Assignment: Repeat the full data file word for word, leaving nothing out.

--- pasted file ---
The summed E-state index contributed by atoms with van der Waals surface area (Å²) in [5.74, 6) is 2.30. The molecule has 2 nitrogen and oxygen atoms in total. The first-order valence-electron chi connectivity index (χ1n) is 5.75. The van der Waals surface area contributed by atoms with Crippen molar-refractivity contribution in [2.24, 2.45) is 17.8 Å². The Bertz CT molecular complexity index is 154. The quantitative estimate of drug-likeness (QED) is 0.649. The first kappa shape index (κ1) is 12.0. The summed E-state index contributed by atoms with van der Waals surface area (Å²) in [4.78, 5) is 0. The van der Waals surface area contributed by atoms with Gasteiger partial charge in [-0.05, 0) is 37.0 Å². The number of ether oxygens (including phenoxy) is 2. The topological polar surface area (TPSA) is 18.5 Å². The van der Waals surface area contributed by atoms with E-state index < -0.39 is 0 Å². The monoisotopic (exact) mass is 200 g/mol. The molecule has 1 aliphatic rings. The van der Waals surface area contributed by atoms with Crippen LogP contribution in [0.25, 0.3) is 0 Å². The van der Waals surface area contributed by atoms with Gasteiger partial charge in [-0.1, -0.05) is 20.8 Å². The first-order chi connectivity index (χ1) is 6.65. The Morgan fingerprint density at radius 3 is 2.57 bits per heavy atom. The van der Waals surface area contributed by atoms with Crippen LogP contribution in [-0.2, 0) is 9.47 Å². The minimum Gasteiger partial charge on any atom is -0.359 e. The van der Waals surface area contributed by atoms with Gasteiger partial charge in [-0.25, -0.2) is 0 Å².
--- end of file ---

The summed E-state index contributed by atoms with van der Waals surface area (Å²) in [5.74, 6) is 2.30. The molecule has 2 nitrogen and oxygen atoms in total. The first-order valence-electron chi connectivity index (χ1n) is 5.75. The van der Waals surface area contributed by atoms with Crippen molar-refractivity contribution in [2.24, 2.45) is 17.8 Å². The Bertz CT molecular complexity index is 154. The quantitative estimate of drug-likeness (QED) is 0.649. The first kappa shape index (κ1) is 12.0. The summed E-state index contributed by atoms with van der Waals surface area (Å²) in [4.78, 5) is 0. The van der Waals surface area contributed by atoms with Gasteiger partial charge in [-0.05, 0) is 37.0 Å². The number of ether oxygens (including phenoxy) is 2. The topological polar surface area (TPSA) is 18.5 Å². The van der Waals surface area contributed by atoms with E-state index < -0.39 is 0 Å². The monoisotopic (exact) mass is 200 g/mol. The molecule has 1 aliphatic rings. The van der Waals surface area contributed by atoms with Crippen LogP contribution in [0.25, 0.3) is 0 Å². The van der Waals surface area contributed by atoms with Gasteiger partial charge in [-0.1, -0.05) is 20.8 Å². The first-order chi connectivity index (χ1) is 6.65. The Morgan fingerprint density at radius 3 is 2.57 bits per heavy atom. The van der Waals surface area contributed by atoms with Crippen LogP contribution in [-0.2, 0) is 9.47 Å². The minimum Gasteiger partial charge on any atom is -0.359 e. The van der Waals surface area contributed by atoms with Gasteiger partial charge in [-0.25, -0.2) is 0 Å².